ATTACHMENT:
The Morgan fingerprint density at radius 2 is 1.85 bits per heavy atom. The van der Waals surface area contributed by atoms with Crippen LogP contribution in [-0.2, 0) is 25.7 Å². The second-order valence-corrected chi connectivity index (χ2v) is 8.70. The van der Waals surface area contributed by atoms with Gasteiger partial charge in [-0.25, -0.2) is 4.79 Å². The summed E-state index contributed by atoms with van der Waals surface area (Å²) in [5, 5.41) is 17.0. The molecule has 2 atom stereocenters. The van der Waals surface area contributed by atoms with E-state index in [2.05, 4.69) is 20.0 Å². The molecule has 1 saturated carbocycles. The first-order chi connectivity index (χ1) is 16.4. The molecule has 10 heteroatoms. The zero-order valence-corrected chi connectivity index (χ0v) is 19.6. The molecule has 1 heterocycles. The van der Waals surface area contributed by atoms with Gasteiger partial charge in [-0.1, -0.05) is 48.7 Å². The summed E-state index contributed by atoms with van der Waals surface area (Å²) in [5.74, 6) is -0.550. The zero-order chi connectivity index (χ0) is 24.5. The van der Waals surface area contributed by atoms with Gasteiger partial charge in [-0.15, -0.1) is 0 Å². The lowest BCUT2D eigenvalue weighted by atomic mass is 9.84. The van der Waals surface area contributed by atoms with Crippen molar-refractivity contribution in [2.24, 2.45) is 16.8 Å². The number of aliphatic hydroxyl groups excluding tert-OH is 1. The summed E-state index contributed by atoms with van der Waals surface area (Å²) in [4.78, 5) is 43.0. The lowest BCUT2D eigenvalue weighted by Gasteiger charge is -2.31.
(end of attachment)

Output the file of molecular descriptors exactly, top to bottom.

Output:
The Morgan fingerprint density at radius 2 is 1.85 bits per heavy atom. The van der Waals surface area contributed by atoms with Crippen LogP contribution in [-0.2, 0) is 25.7 Å². The second-order valence-corrected chi connectivity index (χ2v) is 8.70. The van der Waals surface area contributed by atoms with Gasteiger partial charge in [-0.25, -0.2) is 4.79 Å². The summed E-state index contributed by atoms with van der Waals surface area (Å²) in [5, 5.41) is 17.0. The molecule has 2 atom stereocenters. The van der Waals surface area contributed by atoms with E-state index in [2.05, 4.69) is 20.0 Å². The molecule has 1 saturated carbocycles. The first-order chi connectivity index (χ1) is 16.4. The molecule has 10 heteroatoms. The zero-order valence-corrected chi connectivity index (χ0v) is 19.6. The molecule has 1 heterocycles. The van der Waals surface area contributed by atoms with Gasteiger partial charge in [-0.1, -0.05) is 48.7 Å². The summed E-state index contributed by atoms with van der Waals surface area (Å²) in [5.74, 6) is -0.550. The zero-order chi connectivity index (χ0) is 24.5. The van der Waals surface area contributed by atoms with Gasteiger partial charge in [-0.15, -0.1) is 0 Å². The lowest BCUT2D eigenvalue weighted by atomic mass is 9.84. The van der Waals surface area contributed by atoms with Crippen molar-refractivity contribution in [2.24, 2.45) is 16.8 Å². The number of aliphatic hydroxyl groups excluding tert-OH is 1. The summed E-state index contributed by atoms with van der Waals surface area (Å²) in [4.78, 5) is 43.0. The lowest BCUT2D eigenvalue weighted by Gasteiger charge is -2.31.